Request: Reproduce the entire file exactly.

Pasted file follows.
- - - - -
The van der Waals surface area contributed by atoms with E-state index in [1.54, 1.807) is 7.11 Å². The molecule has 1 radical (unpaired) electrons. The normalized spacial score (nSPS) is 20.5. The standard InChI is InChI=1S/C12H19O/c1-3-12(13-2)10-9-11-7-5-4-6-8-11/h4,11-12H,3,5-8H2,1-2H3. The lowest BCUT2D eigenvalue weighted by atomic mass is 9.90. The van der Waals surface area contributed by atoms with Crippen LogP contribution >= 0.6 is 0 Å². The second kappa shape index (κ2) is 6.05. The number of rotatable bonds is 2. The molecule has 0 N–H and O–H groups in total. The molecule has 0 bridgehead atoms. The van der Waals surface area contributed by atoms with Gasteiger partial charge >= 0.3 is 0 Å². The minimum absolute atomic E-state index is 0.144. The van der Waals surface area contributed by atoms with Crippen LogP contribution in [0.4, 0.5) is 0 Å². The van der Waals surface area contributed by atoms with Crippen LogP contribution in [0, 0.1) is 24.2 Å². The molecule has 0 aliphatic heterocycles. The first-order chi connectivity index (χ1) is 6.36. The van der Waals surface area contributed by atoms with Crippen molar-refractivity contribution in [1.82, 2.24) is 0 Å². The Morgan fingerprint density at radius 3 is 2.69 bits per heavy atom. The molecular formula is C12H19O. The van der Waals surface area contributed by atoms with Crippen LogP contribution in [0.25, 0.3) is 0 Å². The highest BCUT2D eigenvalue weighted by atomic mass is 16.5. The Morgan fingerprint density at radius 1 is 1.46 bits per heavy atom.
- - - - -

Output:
The van der Waals surface area contributed by atoms with E-state index in [1.54, 1.807) is 7.11 Å². The molecule has 1 radical (unpaired) electrons. The normalized spacial score (nSPS) is 20.5. The standard InChI is InChI=1S/C12H19O/c1-3-12(13-2)10-9-11-7-5-4-6-8-11/h4,11-12H,3,5-8H2,1-2H3. The lowest BCUT2D eigenvalue weighted by atomic mass is 9.90. The van der Waals surface area contributed by atoms with Crippen LogP contribution >= 0.6 is 0 Å². The second kappa shape index (κ2) is 6.05. The number of rotatable bonds is 2. The molecule has 0 N–H and O–H groups in total. The molecule has 0 bridgehead atoms. The van der Waals surface area contributed by atoms with Gasteiger partial charge >= 0.3 is 0 Å². The minimum absolute atomic E-state index is 0.144. The van der Waals surface area contributed by atoms with Crippen LogP contribution in [0.4, 0.5) is 0 Å². The van der Waals surface area contributed by atoms with Crippen LogP contribution in [0, 0.1) is 24.2 Å². The molecule has 0 aliphatic heterocycles. The first-order chi connectivity index (χ1) is 6.36. The van der Waals surface area contributed by atoms with Crippen molar-refractivity contribution in [1.82, 2.24) is 0 Å². The Morgan fingerprint density at radius 3 is 2.69 bits per heavy atom. The molecular formula is C12H19O. The van der Waals surface area contributed by atoms with Crippen LogP contribution in [0.25, 0.3) is 0 Å². The highest BCUT2D eigenvalue weighted by atomic mass is 16.5. The Morgan fingerprint density at radius 1 is 1.46 bits per heavy atom.